What we've learned about Leave campaign's view of life outside EU

Michael Gove leaves the stage after speaking in central London Image copyright Reuters
Image caption The justice secretary suggested other countries may follow the UK's lead if it departed

For weeks politicians who want to persuade you to leave the EU have been under fire from the other side for not being clear on their vision of the economy. Today one of the leaders of the Vote Leave campaign sketched in some, but not all, of the answers.

So, what do we know now that we didn't know when we got up this morning?

There is a bit more clarity about the campaign's broad approach. This is what they claim.

  • Britain would be able to trade in the European Free Trade Zone that stretches from Iceland to Turkey - this includes countries like Bosnia, Serbia and Albania
  • They want access to trade with the rest of the EU, but would not try to keep Britain inside the Single Market, the EU's trading territory where goods, services and people can move freely across the continent.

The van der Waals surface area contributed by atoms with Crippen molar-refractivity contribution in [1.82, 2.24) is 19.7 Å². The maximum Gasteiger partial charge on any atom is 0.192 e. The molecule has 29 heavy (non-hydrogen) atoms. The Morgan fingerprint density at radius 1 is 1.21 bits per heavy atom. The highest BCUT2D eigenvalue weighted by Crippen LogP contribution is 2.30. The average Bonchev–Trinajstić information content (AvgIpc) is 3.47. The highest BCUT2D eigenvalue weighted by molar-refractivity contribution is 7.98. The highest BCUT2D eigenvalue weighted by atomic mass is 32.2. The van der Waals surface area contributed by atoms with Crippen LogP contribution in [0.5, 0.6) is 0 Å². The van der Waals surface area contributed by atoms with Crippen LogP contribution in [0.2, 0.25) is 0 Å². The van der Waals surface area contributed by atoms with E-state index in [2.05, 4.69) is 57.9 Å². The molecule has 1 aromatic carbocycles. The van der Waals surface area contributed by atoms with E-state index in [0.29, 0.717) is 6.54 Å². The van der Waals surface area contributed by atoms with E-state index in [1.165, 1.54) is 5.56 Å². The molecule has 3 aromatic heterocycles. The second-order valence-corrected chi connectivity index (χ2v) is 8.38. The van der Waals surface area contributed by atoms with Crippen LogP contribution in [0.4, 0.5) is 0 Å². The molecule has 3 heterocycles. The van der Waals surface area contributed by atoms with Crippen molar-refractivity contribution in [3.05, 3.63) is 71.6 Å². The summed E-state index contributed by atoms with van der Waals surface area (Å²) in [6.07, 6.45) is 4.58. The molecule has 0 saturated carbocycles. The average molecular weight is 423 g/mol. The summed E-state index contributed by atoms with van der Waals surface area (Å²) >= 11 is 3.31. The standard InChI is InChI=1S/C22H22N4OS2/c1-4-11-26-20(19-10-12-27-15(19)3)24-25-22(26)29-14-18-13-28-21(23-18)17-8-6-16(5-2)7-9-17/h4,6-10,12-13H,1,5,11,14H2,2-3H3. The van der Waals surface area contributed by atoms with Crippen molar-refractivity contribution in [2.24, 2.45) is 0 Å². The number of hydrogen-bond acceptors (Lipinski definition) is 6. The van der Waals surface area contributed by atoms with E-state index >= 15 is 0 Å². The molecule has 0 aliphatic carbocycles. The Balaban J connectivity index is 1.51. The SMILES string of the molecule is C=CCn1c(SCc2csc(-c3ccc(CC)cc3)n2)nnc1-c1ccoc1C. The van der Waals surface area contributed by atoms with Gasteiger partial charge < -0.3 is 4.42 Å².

• Britain would not be subject to EU law
  • Britain would not have to accept the EU rules on freedom of movement where citizens from the 27 other countries can freely move to live and work in the UK.

That is quite a list of claims. Remainers say they have to be taken not with a pinch, but several tonnes of salt. That it's impossible to imagine that we could keep the kinds of trade advantages we currently have and ditch some of the drawbacks.

Outers' central answer to the accusation that they're living in a fantasy is that other countries would be daft not to want to work with the UK anymore.

You've probably heard it by now - German car manufacturers would still want to sell us BMWs, French champagne houses would still want to flog their plonk - perish the thought they'd flounce off! But the only guarantee, such as it is, that the Out campaign will give that it's all feasible, is that they have had private assurances from ambassadors from other countries that such a deal can be done.

So today we've learnt a little, not a lot, about how the world might look if we leave the EU. But it could hardly be more different to yesterday's controversial Treasury tome.

What might grab more attention is Michael Gove's flamboyant suggestion that if we leave the EU, British voters could trigger a wave of democratic liberation across the continent.

Does this mean they hope Brexit could collapse the whole EU? 'Certainly' - came the answer from senior members of the team, an ambition more bold than anything Outers have come up with so far.

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